Interest Charges

Remember in the above example when Granny Smith borrowed ninety dollars from the bank. She agreed to pay the bank a three percent interest fee. We have not yet discovered where the money to pay the three percent interest charge comes from.

The origin of the principal amount of the loan has been explained, but not the interest fees. As stated earlier: the principal amount of the loan is created out of thin air by the very act of lending or extending credit. The interest fees, however, were not created at the same time.

Man must work and trade his labor and time on earth in exchange for money. It is the money that man earns by the sweat of his brow that provides the means to service his debts. Man must exchange part of his life to sustain his life; however, it is not a natural order of exchange at the behest of justice. It is a dishonest and manmade contrivance that transfers wealth from the many to the few.

A creditor's property exists in the demand he has upon the debtor, yet the debtor is but a trustee to the creditor for a portion of the value of his income or private property needed to service his debts - both public and private: the first by taxes and the latter by interest. The creditor becomes richer; by the amount the nation becomes poorer, in paying the interest and taxes - in aggregate.

Congressman Patman understood this topic all too well, as he clearly explained:

"I want to show you where the people are being imposed upon by reason of the delegation of this tremendous power. I invite your attention to the fact that section 16 of the Federal Reserve Act provides that whenever the Government of the United States issues and delivers money, Federal Reserve notes, which are based on the credit of the Nation - they represent a mortgage upon your home and my home, and upon all the property of all the people of the Nation - to the Federal Reserve agent, an interest charge shall be collected for the Government." [16]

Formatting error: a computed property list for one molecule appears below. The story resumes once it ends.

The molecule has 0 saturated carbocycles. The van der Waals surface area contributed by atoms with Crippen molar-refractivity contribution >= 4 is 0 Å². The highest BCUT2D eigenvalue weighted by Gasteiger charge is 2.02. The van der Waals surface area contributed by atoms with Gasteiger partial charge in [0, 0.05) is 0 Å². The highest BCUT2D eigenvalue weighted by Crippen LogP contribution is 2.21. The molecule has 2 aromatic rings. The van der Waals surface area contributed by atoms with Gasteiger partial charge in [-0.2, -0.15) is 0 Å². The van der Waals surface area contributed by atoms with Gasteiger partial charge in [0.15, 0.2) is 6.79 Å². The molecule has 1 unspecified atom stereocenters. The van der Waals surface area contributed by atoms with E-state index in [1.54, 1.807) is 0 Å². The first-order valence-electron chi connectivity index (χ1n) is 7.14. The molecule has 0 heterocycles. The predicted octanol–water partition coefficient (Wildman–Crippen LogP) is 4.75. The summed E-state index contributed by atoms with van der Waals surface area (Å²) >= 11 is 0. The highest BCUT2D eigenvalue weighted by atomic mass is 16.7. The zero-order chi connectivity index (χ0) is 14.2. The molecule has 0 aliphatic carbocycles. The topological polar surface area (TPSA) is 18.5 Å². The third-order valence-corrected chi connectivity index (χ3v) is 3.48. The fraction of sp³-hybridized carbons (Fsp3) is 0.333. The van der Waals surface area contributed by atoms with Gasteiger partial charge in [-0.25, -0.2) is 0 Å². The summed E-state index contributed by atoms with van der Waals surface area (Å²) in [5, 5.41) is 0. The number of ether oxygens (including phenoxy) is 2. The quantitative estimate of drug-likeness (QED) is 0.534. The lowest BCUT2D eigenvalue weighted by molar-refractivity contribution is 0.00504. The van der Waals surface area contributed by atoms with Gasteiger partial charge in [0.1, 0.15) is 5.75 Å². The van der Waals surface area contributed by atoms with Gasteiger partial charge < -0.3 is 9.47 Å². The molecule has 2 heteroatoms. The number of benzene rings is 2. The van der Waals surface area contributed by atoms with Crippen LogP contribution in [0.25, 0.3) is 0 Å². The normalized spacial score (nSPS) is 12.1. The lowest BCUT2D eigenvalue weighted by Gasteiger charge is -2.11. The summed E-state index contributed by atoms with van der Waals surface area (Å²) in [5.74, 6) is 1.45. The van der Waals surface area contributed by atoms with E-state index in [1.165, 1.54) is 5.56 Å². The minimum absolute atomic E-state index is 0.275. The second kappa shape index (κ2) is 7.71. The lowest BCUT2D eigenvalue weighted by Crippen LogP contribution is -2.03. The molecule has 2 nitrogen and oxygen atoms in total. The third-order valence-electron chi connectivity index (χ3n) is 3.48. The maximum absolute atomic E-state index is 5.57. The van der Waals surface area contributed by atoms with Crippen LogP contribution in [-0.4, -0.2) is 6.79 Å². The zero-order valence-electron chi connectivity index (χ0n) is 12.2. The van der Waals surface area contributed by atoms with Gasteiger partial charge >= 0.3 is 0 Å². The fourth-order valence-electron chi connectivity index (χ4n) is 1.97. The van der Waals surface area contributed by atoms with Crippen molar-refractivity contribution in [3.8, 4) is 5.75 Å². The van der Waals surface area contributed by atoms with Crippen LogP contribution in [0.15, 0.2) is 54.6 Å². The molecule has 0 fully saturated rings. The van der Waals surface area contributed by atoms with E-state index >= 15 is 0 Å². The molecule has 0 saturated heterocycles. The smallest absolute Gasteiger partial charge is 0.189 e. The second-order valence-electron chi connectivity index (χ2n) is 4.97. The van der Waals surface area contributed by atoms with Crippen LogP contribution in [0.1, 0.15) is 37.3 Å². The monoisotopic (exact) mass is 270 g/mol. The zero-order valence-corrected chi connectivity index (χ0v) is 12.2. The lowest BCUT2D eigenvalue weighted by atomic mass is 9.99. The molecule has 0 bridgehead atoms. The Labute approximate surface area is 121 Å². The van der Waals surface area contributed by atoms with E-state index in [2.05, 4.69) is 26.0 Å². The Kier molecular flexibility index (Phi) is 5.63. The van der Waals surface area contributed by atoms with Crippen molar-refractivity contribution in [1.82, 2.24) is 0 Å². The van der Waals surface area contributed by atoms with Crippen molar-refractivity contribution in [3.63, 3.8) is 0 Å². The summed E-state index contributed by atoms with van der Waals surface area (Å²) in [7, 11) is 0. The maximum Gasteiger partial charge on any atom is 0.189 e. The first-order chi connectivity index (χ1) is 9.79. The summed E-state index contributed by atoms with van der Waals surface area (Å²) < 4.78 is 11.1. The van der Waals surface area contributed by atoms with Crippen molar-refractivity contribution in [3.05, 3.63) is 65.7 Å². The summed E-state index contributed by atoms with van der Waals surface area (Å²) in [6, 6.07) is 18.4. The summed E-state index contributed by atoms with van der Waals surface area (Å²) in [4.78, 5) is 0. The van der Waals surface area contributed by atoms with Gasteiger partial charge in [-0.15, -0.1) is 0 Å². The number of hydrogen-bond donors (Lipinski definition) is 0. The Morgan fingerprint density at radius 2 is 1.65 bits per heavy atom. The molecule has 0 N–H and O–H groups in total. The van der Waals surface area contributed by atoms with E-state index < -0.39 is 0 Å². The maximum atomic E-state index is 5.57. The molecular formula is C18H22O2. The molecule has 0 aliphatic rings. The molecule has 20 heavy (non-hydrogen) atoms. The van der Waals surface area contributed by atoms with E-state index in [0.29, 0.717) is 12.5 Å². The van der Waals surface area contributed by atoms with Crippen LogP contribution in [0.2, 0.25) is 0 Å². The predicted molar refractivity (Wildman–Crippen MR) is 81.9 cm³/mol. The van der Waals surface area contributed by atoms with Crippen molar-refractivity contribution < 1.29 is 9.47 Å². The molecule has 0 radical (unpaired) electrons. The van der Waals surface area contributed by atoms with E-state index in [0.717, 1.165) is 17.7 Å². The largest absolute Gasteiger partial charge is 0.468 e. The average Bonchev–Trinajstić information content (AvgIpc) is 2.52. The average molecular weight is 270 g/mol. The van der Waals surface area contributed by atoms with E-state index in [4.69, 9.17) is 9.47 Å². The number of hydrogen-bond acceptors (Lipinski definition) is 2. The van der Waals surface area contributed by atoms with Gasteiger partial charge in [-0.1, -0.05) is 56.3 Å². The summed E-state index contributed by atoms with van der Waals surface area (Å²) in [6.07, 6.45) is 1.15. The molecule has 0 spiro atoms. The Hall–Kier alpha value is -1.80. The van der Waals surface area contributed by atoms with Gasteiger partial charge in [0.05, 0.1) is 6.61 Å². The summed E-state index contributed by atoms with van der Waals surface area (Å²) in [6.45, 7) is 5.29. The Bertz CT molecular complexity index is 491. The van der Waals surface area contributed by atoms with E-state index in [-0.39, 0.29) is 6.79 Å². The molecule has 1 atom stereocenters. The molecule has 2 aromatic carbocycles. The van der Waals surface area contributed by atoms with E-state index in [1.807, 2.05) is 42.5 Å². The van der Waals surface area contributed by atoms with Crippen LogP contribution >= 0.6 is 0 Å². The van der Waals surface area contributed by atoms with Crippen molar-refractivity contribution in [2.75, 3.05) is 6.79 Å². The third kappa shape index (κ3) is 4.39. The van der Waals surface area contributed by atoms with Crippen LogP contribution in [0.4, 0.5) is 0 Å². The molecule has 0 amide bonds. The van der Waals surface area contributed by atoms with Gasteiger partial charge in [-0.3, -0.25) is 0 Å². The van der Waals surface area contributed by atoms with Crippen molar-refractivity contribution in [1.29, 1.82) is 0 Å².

To think that a $700 billion dollar bailout plan is going to fix a monetary system that is broke is delusional. It cannot be fixed. It needs to be replaced.

A paper fiat monetary system condemns our prodigy to a life of perpetual debt servitude. It is a vicious circle, where few gain by the loss of many. It is wealth transference plain and simple - no if ands or buts.

President Jackson was aware of the vast power and influences the banking powers wielded; this is why he stated in an address to Congress, in 1829:

"The bold efforts that the present bank has made to control the government and the distress it has wantonly caused, are but premonitions of the fate which awaits the American people should they be deluded into a perpetuation of this institution or the establishment of another like it... If the people only understood the rank injustice of our money and banking system there would be a revolution before morning." [17]

Based on the above information, it becomes clearer as to why a financial crisis is taking place, as a paper fiat system of debt-money can end in no other way. The seed of its own destruction lies within. Paper money must inflate or die - actually, it dies either way: as runaway inflation eventually turns into hyper-inflation.

Federal Budget

The 1970's witnessed a prolific expansion of federal budget deficits. The difference between revenues collected by the state became increasingly larger than the sum of expenses spent by the state. This ever widening gap is what is referred to as deficit spending. It created the necessity for a ways and means to fund itself; or so it appears on the one hand. Viewed from another angle - it provides an excuse to create and thus continue the ever increasing supply of money, credit, and debt.